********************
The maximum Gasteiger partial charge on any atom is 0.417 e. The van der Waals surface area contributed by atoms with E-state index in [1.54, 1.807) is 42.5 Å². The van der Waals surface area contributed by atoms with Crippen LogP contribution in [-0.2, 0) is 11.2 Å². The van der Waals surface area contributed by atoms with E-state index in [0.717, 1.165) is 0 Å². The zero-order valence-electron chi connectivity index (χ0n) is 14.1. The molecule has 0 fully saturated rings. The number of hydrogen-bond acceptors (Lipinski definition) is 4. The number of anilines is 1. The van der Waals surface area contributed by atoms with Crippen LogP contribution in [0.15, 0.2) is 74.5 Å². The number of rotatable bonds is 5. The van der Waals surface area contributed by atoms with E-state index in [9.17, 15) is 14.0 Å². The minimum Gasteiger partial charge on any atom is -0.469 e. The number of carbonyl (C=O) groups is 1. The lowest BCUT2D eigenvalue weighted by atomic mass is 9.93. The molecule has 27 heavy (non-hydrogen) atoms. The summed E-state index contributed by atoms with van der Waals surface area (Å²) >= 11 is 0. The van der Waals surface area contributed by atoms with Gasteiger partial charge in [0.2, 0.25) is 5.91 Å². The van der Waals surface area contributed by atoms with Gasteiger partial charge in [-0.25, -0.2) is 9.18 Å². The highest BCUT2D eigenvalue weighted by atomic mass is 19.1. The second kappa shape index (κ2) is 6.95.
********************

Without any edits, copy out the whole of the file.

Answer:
The maximum Gasteiger partial charge on any atom is 0.417 e. The van der Waals surface area contributed by atoms with E-state index in [1.54, 1.807) is 42.5 Å². The van der Waals surface area contributed by atoms with Crippen LogP contribution in [-0.2, 0) is 11.2 Å². The van der Waals surface area contributed by atoms with E-state index in [0.717, 1.165) is 0 Å². The zero-order valence-electron chi connectivity index (χ0n) is 14.1. The molecule has 0 fully saturated rings. The number of hydrogen-bond acceptors (Lipinski definition) is 4. The number of anilines is 1. The van der Waals surface area contributed by atoms with Crippen LogP contribution in [0.15, 0.2) is 74.5 Å². The number of rotatable bonds is 5. The van der Waals surface area contributed by atoms with E-state index in [9.17, 15) is 14.0 Å². The minimum Gasteiger partial charge on any atom is -0.469 e. The number of carbonyl (C=O) groups is 1. The lowest BCUT2D eigenvalue weighted by atomic mass is 9.93. The molecule has 27 heavy (non-hydrogen) atoms. The summed E-state index contributed by atoms with van der Waals surface area (Å²) >= 11 is 0. The van der Waals surface area contributed by atoms with Gasteiger partial charge in [0.2, 0.25) is 5.91 Å². The van der Waals surface area contributed by atoms with Gasteiger partial charge in [-0.25, -0.2) is 9.18 Å². The highest BCUT2D eigenvalue weighted by atomic mass is 19.1. The second kappa shape index (κ2) is 6.95.